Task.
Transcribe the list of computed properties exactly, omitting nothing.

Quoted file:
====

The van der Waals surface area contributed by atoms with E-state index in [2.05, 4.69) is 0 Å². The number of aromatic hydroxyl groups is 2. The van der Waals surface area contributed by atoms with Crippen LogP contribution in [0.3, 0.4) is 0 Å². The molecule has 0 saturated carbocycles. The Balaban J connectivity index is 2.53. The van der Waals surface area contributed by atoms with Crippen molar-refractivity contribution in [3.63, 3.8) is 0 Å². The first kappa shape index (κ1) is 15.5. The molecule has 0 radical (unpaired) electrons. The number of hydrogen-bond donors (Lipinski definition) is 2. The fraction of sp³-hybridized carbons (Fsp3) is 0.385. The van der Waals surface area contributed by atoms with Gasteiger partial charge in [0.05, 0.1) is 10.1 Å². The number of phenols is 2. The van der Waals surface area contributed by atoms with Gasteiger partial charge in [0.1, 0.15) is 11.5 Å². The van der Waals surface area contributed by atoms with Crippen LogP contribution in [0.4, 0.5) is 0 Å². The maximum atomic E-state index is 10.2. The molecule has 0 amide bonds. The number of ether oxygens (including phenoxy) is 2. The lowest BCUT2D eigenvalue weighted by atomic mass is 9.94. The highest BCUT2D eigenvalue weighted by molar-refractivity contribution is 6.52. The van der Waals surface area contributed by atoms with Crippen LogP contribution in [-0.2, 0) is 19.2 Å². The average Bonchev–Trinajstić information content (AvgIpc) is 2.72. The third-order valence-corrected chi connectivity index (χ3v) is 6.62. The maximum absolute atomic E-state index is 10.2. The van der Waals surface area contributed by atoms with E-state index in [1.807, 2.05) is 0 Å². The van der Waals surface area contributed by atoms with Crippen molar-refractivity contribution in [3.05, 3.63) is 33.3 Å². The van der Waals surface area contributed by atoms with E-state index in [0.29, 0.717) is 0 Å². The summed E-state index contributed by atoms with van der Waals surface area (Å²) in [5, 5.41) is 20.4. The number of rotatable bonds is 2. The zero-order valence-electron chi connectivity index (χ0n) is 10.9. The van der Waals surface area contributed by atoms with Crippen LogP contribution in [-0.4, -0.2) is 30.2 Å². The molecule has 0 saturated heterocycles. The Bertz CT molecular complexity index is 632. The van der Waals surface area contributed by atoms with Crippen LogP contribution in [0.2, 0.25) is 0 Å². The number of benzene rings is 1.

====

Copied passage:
The van der Waals surface area contributed by atoms with E-state index in [2.05, 4.69) is 0 Å². The number of aromatic hydroxyl groups is 2. The van der Waals surface area contributed by atoms with Crippen LogP contribution in [0.3, 0.4) is 0 Å². The molecule has 0 saturated carbocycles. The Balaban J connectivity index is 2.53. The van der Waals surface area contributed by atoms with Crippen molar-refractivity contribution in [3.63, 3.8) is 0 Å². The first kappa shape index (κ1) is 15.5. The molecule has 0 radical (unpaired) electrons. The number of hydrogen-bond donors (Lipinski definition) is 2. The fraction of sp³-hybridized carbons (Fsp3) is 0.385. The van der Waals surface area contributed by atoms with Gasteiger partial charge in [0.05, 0.1) is 10.1 Å². The number of phenols is 2. The van der Waals surface area contributed by atoms with Gasteiger partial charge in [0.1, 0.15) is 11.5 Å². The van der Waals surface area contributed by atoms with Crippen LogP contribution in [0.4, 0.5) is 0 Å². The maximum atomic E-state index is 10.2. The molecule has 0 amide bonds. The number of ether oxygens (including phenoxy) is 2. The lowest BCUT2D eigenvalue weighted by atomic mass is 9.94. The highest BCUT2D eigenvalue weighted by molar-refractivity contribution is 6.52. The van der Waals surface area contributed by atoms with Crippen LogP contribution in [-0.2, 0) is 19.2 Å². The average Bonchev–Trinajstić information content (AvgIpc) is 2.72. The third-order valence-corrected chi connectivity index (χ3v) is 6.62. The maximum absolute atomic E-state index is 10.2. The van der Waals surface area contributed by atoms with E-state index in [1.807, 2.05) is 0 Å². The van der Waals surface area contributed by atoms with Crippen molar-refractivity contribution in [3.05, 3.63) is 33.3 Å². The van der Waals surface area contributed by atoms with E-state index in [0.29, 0.717) is 0 Å². The summed E-state index contributed by atoms with van der Waals surface area (Å²) in [5, 5.41) is 20.4. The number of rotatable bonds is 2. The zero-order valence-electron chi connectivity index (χ0n) is 10.9. The van der Waals surface area contributed by atoms with Crippen LogP contribution in [-0.4, -0.2) is 30.2 Å². The molecule has 0 saturated heterocycles. The Bertz CT molecular complexity index is 632. The van der Waals surface area contributed by atoms with Crippen LogP contribution in [0.2, 0.25) is 0 Å². The number of benzene rings is 1.